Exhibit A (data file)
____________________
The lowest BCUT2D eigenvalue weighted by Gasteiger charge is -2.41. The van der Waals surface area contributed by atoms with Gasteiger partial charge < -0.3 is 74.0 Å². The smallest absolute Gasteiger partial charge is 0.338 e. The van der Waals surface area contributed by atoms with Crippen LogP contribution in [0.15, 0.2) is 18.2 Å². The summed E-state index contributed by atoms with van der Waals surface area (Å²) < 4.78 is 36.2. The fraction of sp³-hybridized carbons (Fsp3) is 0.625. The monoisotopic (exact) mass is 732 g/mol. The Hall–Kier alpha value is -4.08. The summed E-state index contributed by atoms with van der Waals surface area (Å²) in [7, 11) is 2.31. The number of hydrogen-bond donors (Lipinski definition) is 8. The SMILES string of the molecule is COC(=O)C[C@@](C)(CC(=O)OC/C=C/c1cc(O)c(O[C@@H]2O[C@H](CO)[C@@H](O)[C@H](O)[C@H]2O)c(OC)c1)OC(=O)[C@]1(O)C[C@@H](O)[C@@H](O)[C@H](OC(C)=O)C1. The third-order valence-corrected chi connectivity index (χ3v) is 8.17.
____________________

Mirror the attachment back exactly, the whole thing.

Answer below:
The lowest BCUT2D eigenvalue weighted by Gasteiger charge is -2.41. The van der Waals surface area contributed by atoms with Gasteiger partial charge < -0.3 is 74.0 Å². The smallest absolute Gasteiger partial charge is 0.338 e. The van der Waals surface area contributed by atoms with Crippen LogP contribution in [0.15, 0.2) is 18.2 Å². The summed E-state index contributed by atoms with van der Waals surface area (Å²) < 4.78 is 36.2. The fraction of sp³-hybridized carbons (Fsp3) is 0.625. The monoisotopic (exact) mass is 732 g/mol. The Hall–Kier alpha value is -4.08. The summed E-state index contributed by atoms with van der Waals surface area (Å²) in [7, 11) is 2.31. The number of hydrogen-bond donors (Lipinski definition) is 8. The SMILES string of the molecule is COC(=O)C[C@@](C)(CC(=O)OC/C=C/c1cc(O)c(O[C@@H]2O[C@H](CO)[C@@H](O)[C@H](O)[C@H]2O)c(OC)c1)OC(=O)[C@]1(O)C[C@@H](O)[C@@H](O)[C@H](OC(C)=O)C1. The third-order valence-corrected chi connectivity index (χ3v) is 8.17.